Migration and Gender among Mexican Women


Parrado, Emilio A., and Chenoa A. Flippen. 2005. “Migration and Gender among Mexican Women.” American Sociological Review 70 (4): 606–32.

Authors: Emilio A. Parrado, Chenoa A. Flippen


Despite their importance to women's empowerment and migrant adaptation more generally, the social and cultural processes that determine how gender relations and expectations evolve during the process of migration remain poorly understood. In this article, data from a survey conducted in Durham, North Carolina and four sending communities in Mexico are used to examine how the structures of labor, power, and emotional attachments within the family vary by migration and U.S. residency, women's human capital endowments, household characteristics, and social support. Using both quantitative and qualitative information, the main finding of the study is that the association between migration and gender relations is not uniform across different gender dimensions. The reconstruction of gender relations within the family at the place of destination is a dynamic process in which some elements brought from communities of origin are discarded, others are modified, and still others are reinforced. Results challenge the expectation that migrant women easily incorporate the behavior patterns and cultural values of the United States and illustrate the importance of selective assimilation for understanding the diversity of changes in gender relations that accompany migration.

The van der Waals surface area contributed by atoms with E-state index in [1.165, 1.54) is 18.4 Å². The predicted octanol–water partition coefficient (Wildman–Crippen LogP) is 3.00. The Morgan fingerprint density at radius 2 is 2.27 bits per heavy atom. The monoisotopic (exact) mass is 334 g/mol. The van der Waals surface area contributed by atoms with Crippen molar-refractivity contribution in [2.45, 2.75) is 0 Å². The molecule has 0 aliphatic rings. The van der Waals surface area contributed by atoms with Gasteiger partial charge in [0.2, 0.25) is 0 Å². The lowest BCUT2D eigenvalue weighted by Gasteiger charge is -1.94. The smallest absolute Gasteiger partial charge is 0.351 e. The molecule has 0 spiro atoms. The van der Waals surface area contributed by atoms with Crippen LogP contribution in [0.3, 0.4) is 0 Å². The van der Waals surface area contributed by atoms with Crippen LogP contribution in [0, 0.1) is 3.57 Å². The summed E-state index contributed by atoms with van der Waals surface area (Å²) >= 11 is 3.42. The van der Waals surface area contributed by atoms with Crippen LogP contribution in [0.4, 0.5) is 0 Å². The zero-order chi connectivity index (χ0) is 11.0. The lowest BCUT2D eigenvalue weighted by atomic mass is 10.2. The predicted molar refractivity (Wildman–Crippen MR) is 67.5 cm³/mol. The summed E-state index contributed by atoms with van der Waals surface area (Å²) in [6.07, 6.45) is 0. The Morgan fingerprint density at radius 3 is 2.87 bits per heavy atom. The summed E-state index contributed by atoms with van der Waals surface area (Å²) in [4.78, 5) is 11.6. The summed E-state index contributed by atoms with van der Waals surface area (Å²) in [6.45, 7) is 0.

Keywords: empowerment, gender relations, assimilation

Topics: Displacement & Migration, Migration, Gender, Gendered Power Relations, Households Regions: Americas, North America Countries: Mexico, United States of America

Year: 2005

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